Quite a game, the Thunder's 93-91 victory over Memphis. Not always pretty but always fiercely played, and the grades reflect it.
Defensive rebounding: A. The Grizzlies missed 47 shots and four reboundable foul shots. Of those 51, the Thunder rebounded 41. That's an excellent percentage against the likes of Marc Gasol and Zach Randolph. Kevin Durant (15) and Kevin Martin (seven) combined for more defensive rebounds than Gasol and Randolph (10 each). The Grizzlies had just four second-chance points.
Bear wrestling: B. Gasol and Randolph combined 38 points on 15 of 30 shooting. The Thunder can do better. But the Thunder also can do worse. Kendrick Perkins, Nick Collison and Serge Ibaka made the Memphis big men work for everything they got. Gasol made five of his eight baskets from at least 14 feet out. Memphis' final turnover, with 3.5 seconds left, was set up by man-sized defense. Perkins bodied up on Gasol, who was trying to feed Randolph underneath but was denied by Ibaka.
Starts to halves: C. This is becoming routine. The Thunder trailed 7-0 after almost four minutes to open the game, then the Grizzlies opened the second half with a 15-6 run that gave Memphis a 61-53 lead five minutes into the third quarter. Going back to the Houston series, that's eight straight miserable starts coming out of the locker room for either the first or third quarters.
Crowd: B. When Quincy Pondexter went to the line for three foul shots with 1.6 seconds left, Chesapeake Arena might have been as loud as it's ever been. However, the crowd gets a minus for its chanting of “Reg-gie! Reg-gie!” when Reggie Jackson went to the line up one point with 2.9 seconds left. The Thunder point guard seems to be a cool customer, but he's still rarely been in such a pressurized situation. Don't ice your own player by chanting his name. It's not like he's Durant or Kobe Bryant and hear “MVP! MVP!” all the time. Durant himself had to ask the crowd to quiet down.
Scotty Brooks rotations: A. The Thunder coach sometimes is billed as more of a motivator than a tactician, but Brooks punched all the right buttons in Game 1. His substitution patterns were on spot. Bringing on Thabo Sefolosha when Brooks sensed that Mike Conley was getting to the basket too easily. Knowing when to use Collison or Ibaka on Randolph. Going with a small lineup to change the tone of the game. The only quibble: Perkins' late turnover on an inbounds pass was unnecessary. With 1:08 left in the game, Collison or Ibaka should have been in the game for offense. You can substitute virtually every possession at that point in the game.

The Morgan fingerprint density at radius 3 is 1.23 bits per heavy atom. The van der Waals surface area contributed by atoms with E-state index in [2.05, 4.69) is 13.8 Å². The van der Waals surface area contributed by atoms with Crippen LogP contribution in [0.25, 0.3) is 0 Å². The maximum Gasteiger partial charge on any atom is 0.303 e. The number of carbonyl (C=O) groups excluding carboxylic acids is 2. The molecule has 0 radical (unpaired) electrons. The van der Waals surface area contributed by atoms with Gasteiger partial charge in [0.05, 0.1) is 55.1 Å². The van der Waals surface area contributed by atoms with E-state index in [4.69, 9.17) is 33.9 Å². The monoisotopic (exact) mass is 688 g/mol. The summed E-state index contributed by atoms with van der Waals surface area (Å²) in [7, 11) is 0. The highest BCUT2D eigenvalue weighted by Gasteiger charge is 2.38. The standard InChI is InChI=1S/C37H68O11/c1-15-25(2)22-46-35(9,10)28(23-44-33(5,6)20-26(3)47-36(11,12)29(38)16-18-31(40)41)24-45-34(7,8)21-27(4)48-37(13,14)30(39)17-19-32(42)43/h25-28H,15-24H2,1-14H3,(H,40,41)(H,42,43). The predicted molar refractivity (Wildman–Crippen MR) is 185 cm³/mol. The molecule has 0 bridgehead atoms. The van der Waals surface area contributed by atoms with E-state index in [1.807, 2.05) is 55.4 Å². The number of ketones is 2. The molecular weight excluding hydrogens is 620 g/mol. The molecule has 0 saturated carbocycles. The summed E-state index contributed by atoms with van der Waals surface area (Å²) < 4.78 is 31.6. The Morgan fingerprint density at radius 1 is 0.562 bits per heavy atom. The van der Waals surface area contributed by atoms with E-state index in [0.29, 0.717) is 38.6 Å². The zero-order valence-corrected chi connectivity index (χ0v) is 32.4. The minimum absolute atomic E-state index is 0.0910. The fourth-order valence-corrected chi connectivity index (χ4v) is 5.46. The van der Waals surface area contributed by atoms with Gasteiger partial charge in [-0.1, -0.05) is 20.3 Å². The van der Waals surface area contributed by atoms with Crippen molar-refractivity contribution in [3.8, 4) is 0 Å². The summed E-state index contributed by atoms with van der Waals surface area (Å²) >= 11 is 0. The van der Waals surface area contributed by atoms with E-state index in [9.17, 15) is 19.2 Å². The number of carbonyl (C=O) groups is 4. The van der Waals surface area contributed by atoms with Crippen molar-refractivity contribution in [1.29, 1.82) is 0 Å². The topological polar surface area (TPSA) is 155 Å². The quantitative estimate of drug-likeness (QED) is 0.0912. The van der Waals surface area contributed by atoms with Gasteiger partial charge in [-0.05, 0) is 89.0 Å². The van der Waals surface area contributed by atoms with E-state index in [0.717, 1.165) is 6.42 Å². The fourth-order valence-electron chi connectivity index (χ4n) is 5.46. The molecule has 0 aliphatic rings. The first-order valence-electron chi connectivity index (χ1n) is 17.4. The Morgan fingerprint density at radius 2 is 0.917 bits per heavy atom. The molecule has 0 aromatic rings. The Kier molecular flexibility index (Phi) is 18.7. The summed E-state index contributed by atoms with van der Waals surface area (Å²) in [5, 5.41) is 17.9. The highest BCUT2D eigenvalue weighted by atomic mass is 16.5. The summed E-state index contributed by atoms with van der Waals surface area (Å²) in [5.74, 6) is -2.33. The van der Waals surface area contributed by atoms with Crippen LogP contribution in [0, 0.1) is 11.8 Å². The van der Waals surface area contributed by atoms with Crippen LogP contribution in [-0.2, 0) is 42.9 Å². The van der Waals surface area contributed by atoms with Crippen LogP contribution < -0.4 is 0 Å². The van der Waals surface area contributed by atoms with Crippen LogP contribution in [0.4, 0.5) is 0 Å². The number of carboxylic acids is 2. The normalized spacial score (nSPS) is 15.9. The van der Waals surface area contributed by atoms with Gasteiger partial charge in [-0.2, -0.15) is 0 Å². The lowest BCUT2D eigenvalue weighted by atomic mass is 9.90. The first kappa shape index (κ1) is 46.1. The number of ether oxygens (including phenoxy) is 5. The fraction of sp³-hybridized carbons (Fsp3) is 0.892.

Sans Durant: B. Durant played 43:42 — he sat for just the first 4:18 of the second quarter. And it went OK. The Thunder held serve, 9-9, with Durant on the bench, thanks to Kevin Martin's seven points. But it didn't start out so well. The Thunder went scoreless its first three possessions, and Memphis got a 3-point play from Randolph and a 20-foot shot from Pondexter.
Small ball: A. The Grizzlies didn't seem like a team on which the Thunder could try out its small lineup. But with Memphis up 70-58 with 1:57 left in the third quarter, Brooks resorted to a lineup of Collison, Durant, Fisher, Jackson and Martin. And it changed the game. The Thunder stayed small until the 7:01 mark of the fourth quarter and had cut the Memphis lead to 82-77. Memphis coach Lionel Hollins inserted Gasol earlier in the fourth quarter, but for Randolph. Finally, at 5:45, Hollins went with both his big men, and Brooks responded by going big again. But Hollins later said he regretted going big. Good to see the Thunder force the issue.